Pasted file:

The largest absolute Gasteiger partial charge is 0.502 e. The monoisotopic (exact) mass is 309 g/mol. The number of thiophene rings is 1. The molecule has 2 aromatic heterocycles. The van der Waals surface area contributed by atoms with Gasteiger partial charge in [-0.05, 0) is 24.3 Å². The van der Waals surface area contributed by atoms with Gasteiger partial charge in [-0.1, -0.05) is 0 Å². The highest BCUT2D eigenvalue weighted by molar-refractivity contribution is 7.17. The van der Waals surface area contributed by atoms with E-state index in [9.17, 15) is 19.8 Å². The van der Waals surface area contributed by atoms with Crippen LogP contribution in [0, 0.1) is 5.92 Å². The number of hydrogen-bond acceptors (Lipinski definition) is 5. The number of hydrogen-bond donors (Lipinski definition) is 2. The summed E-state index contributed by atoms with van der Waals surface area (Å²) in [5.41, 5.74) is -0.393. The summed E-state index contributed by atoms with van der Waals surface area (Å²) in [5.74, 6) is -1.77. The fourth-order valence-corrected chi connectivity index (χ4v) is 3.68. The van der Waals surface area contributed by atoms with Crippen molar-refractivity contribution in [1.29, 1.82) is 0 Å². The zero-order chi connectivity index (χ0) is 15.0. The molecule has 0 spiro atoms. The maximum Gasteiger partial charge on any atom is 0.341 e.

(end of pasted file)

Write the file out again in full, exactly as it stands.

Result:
The largest absolute Gasteiger partial charge is 0.502 e. The monoisotopic (exact) mass is 309 g/mol. The number of thiophene rings is 1. The molecule has 2 aromatic heterocycles. The van der Waals surface area contributed by atoms with Gasteiger partial charge in [-0.05, 0) is 24.3 Å². The van der Waals surface area contributed by atoms with Gasteiger partial charge in [-0.1, -0.05) is 0 Å². The highest BCUT2D eigenvalue weighted by molar-refractivity contribution is 7.17. The van der Waals surface area contributed by atoms with E-state index in [9.17, 15) is 19.8 Å². The van der Waals surface area contributed by atoms with Crippen LogP contribution in [0, 0.1) is 5.92 Å². The number of hydrogen-bond acceptors (Lipinski definition) is 5. The number of hydrogen-bond donors (Lipinski definition) is 2. The summed E-state index contributed by atoms with van der Waals surface area (Å²) in [5.41, 5.74) is -0.393. The summed E-state index contributed by atoms with van der Waals surface area (Å²) in [5.74, 6) is -1.77. The fourth-order valence-corrected chi connectivity index (χ4v) is 3.68. The van der Waals surface area contributed by atoms with Crippen molar-refractivity contribution in [1.29, 1.82) is 0 Å². The zero-order chi connectivity index (χ0) is 15.0. The molecule has 0 spiro atoms. The maximum Gasteiger partial charge on any atom is 0.341 e.